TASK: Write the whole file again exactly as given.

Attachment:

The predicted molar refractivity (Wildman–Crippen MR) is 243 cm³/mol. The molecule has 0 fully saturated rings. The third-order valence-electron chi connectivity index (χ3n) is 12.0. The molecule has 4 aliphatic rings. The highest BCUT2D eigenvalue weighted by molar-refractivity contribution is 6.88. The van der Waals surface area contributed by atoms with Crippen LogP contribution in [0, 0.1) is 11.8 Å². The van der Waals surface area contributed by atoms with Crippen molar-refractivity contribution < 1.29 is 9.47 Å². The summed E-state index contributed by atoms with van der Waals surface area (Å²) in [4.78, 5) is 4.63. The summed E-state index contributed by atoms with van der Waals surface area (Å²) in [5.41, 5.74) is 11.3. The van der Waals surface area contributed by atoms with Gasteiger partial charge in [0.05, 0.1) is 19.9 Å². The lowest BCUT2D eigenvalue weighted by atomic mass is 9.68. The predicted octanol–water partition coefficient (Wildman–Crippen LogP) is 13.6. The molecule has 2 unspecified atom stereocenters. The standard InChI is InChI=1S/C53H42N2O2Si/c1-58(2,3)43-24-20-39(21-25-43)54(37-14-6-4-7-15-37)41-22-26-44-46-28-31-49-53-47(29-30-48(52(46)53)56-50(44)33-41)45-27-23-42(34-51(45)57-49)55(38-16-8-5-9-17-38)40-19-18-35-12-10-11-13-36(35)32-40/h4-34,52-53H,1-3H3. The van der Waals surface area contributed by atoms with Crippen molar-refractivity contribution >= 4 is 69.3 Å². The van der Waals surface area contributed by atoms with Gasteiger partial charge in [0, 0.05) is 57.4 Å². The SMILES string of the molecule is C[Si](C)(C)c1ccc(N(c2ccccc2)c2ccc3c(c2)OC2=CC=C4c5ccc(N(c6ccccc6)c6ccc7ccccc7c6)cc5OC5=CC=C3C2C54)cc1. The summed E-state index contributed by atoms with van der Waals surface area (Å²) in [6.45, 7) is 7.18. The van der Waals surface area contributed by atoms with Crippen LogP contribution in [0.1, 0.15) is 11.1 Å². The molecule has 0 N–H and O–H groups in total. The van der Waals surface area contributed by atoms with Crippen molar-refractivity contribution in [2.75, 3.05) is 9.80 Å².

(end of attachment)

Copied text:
The predicted molar refractivity (Wildman–Crippen MR) is 243 cm³/mol. The molecule has 0 fully saturated rings. The third-order valence-electron chi connectivity index (χ3n) is 12.0. The molecule has 4 aliphatic rings. The highest BCUT2D eigenvalue weighted by molar-refractivity contribution is 6.88. The van der Waals surface area contributed by atoms with Crippen LogP contribution in [0, 0.1) is 11.8 Å². The van der Waals surface area contributed by atoms with Crippen molar-refractivity contribution < 1.29 is 9.47 Å². The summed E-state index contributed by atoms with van der Waals surface area (Å²) in [4.78, 5) is 4.63. The summed E-state index contributed by atoms with van der Waals surface area (Å²) in [5.41, 5.74) is 11.3. The van der Waals surface area contributed by atoms with Gasteiger partial charge in [0.05, 0.1) is 19.9 Å². The lowest BCUT2D eigenvalue weighted by atomic mass is 9.68. The predicted octanol–water partition coefficient (Wildman–Crippen LogP) is 13.6. The molecule has 2 unspecified atom stereocenters. The standard InChI is InChI=1S/C53H42N2O2Si/c1-58(2,3)43-24-20-39(21-25-43)54(37-14-6-4-7-15-37)41-22-26-44-46-28-31-49-53-47(29-30-48(52(46)53)56-50(44)33-41)45-27-23-42(34-51(45)57-49)55(38-16-8-5-9-17-38)40-19-18-35-12-10-11-13-36(35)32-40/h4-34,52-53H,1-3H3. The van der Waals surface area contributed by atoms with Crippen molar-refractivity contribution >= 4 is 69.3 Å². The van der Waals surface area contributed by atoms with Gasteiger partial charge in [0, 0.05) is 57.4 Å². The SMILES string of the molecule is C[Si](C)(C)c1ccc(N(c2ccccc2)c2ccc3c(c2)OC2=CC=C4c5ccc(N(c6ccccc6)c6ccc7ccccc7c6)cc5OC5=CC=C3C2C54)cc1. The summed E-state index contributed by atoms with van der Waals surface area (Å²) in [6.45, 7) is 7.18. The van der Waals surface area contributed by atoms with Crippen LogP contribution in [0.1, 0.15) is 11.1 Å². The molecule has 0 N–H and O–H groups in total. The van der Waals surface area contributed by atoms with Crippen molar-refractivity contribution in [2.75, 3.05) is 9.80 Å².